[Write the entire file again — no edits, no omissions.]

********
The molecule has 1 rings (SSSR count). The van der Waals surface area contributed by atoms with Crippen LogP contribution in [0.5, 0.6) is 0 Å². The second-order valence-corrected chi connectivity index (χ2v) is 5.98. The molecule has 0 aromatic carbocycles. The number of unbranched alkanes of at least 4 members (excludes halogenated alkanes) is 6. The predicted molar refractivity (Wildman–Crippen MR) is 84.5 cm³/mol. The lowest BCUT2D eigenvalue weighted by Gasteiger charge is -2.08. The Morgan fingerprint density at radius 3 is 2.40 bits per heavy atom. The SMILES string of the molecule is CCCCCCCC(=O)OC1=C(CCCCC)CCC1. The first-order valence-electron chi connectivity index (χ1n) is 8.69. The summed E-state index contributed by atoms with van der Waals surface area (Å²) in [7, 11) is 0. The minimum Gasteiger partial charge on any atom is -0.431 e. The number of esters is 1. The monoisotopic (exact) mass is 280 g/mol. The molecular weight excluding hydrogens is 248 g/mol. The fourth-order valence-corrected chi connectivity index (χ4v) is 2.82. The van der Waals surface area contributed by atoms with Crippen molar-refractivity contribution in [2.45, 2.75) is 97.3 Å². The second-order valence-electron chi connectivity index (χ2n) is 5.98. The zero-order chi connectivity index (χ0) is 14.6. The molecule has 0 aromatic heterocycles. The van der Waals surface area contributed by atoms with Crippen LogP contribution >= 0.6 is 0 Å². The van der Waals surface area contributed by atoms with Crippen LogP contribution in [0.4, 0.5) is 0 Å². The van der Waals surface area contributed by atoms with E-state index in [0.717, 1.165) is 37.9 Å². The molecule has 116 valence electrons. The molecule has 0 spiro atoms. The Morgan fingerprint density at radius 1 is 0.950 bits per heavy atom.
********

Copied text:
The molecule has 1 rings (SSSR count). The van der Waals surface area contributed by atoms with Crippen LogP contribution in [0.5, 0.6) is 0 Å². The second-order valence-corrected chi connectivity index (χ2v) is 5.98. The molecule has 0 aromatic carbocycles. The number of unbranched alkanes of at least 4 members (excludes halogenated alkanes) is 6. The predicted molar refractivity (Wildman–Crippen MR) is 84.5 cm³/mol. The lowest BCUT2D eigenvalue weighted by Gasteiger charge is -2.08. The Morgan fingerprint density at radius 3 is 2.40 bits per heavy atom. The SMILES string of the molecule is CCCCCCCC(=O)OC1=C(CCCCC)CCC1. The first-order valence-electron chi connectivity index (χ1n) is 8.69. The summed E-state index contributed by atoms with van der Waals surface area (Å²) in [7, 11) is 0. The minimum Gasteiger partial charge on any atom is -0.431 e. The number of esters is 1. The monoisotopic (exact) mass is 280 g/mol. The molecular weight excluding hydrogens is 248 g/mol. The fourth-order valence-corrected chi connectivity index (χ4v) is 2.82. The van der Waals surface area contributed by atoms with Crippen molar-refractivity contribution in [2.45, 2.75) is 97.3 Å². The second-order valence-electron chi connectivity index (χ2n) is 5.98. The zero-order chi connectivity index (χ0) is 14.6. The molecule has 0 aromatic heterocycles. The van der Waals surface area contributed by atoms with Crippen LogP contribution >= 0.6 is 0 Å². The van der Waals surface area contributed by atoms with Crippen LogP contribution in [0.4, 0.5) is 0 Å². The van der Waals surface area contributed by atoms with E-state index in [0.717, 1.165) is 37.9 Å². The molecule has 116 valence electrons. The molecule has 0 spiro atoms. The Morgan fingerprint density at radius 1 is 0.950 bits per heavy atom.